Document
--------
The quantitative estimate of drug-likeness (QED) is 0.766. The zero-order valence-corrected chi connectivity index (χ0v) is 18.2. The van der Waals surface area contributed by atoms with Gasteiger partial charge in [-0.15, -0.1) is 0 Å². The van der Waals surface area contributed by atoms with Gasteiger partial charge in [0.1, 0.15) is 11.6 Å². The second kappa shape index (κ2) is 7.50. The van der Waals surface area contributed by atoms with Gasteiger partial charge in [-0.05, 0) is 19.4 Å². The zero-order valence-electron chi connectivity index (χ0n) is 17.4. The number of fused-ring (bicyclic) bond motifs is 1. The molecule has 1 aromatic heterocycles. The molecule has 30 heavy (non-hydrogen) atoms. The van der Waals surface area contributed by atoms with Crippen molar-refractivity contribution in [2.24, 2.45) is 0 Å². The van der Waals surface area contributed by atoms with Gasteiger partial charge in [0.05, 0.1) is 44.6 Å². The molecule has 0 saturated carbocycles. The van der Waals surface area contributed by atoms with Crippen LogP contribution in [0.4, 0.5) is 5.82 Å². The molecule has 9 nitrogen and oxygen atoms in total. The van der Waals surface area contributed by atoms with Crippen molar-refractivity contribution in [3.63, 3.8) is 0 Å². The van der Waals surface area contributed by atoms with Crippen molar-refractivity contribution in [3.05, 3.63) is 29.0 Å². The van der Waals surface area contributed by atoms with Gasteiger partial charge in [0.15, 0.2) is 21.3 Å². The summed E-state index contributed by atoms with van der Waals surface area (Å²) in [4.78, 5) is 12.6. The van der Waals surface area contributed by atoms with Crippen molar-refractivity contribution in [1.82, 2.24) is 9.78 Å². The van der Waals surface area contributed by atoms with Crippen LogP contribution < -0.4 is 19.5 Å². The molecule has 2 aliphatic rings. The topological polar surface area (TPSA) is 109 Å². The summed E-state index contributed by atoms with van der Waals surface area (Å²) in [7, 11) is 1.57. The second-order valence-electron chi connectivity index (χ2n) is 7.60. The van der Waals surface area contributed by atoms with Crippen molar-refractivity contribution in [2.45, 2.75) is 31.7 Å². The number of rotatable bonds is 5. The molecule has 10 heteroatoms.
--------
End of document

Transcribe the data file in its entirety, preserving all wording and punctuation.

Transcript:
The quantitative estimate of drug-likeness (QED) is 0.766. The zero-order valence-corrected chi connectivity index (χ0v) is 18.2. The van der Waals surface area contributed by atoms with Gasteiger partial charge in [-0.15, -0.1) is 0 Å². The van der Waals surface area contributed by atoms with Gasteiger partial charge in [0.1, 0.15) is 11.6 Å². The second kappa shape index (κ2) is 7.50. The van der Waals surface area contributed by atoms with Gasteiger partial charge in [-0.05, 0) is 19.4 Å². The zero-order valence-electron chi connectivity index (χ0n) is 17.4. The number of fused-ring (bicyclic) bond motifs is 1. The molecule has 1 aromatic heterocycles. The molecule has 30 heavy (non-hydrogen) atoms. The van der Waals surface area contributed by atoms with Crippen molar-refractivity contribution in [2.24, 2.45) is 0 Å². The van der Waals surface area contributed by atoms with Gasteiger partial charge in [0.05, 0.1) is 44.6 Å². The molecule has 0 saturated carbocycles. The van der Waals surface area contributed by atoms with Crippen LogP contribution in [0.4, 0.5) is 5.82 Å². The molecule has 9 nitrogen and oxygen atoms in total. The van der Waals surface area contributed by atoms with Crippen molar-refractivity contribution in [3.63, 3.8) is 0 Å². The van der Waals surface area contributed by atoms with Crippen molar-refractivity contribution in [3.05, 3.63) is 29.0 Å². The van der Waals surface area contributed by atoms with Gasteiger partial charge in [0.15, 0.2) is 21.3 Å². The summed E-state index contributed by atoms with van der Waals surface area (Å²) in [4.78, 5) is 12.6. The van der Waals surface area contributed by atoms with Crippen molar-refractivity contribution in [1.82, 2.24) is 9.78 Å². The van der Waals surface area contributed by atoms with Crippen LogP contribution < -0.4 is 19.5 Å². The molecule has 2 aliphatic rings. The topological polar surface area (TPSA) is 109 Å². The summed E-state index contributed by atoms with van der Waals surface area (Å²) in [7, 11) is 1.57. The second-order valence-electron chi connectivity index (χ2n) is 7.60. The van der Waals surface area contributed by atoms with Crippen molar-refractivity contribution in [2.45, 2.75) is 31.7 Å². The number of rotatable bonds is 5. The molecule has 10 heteroatoms.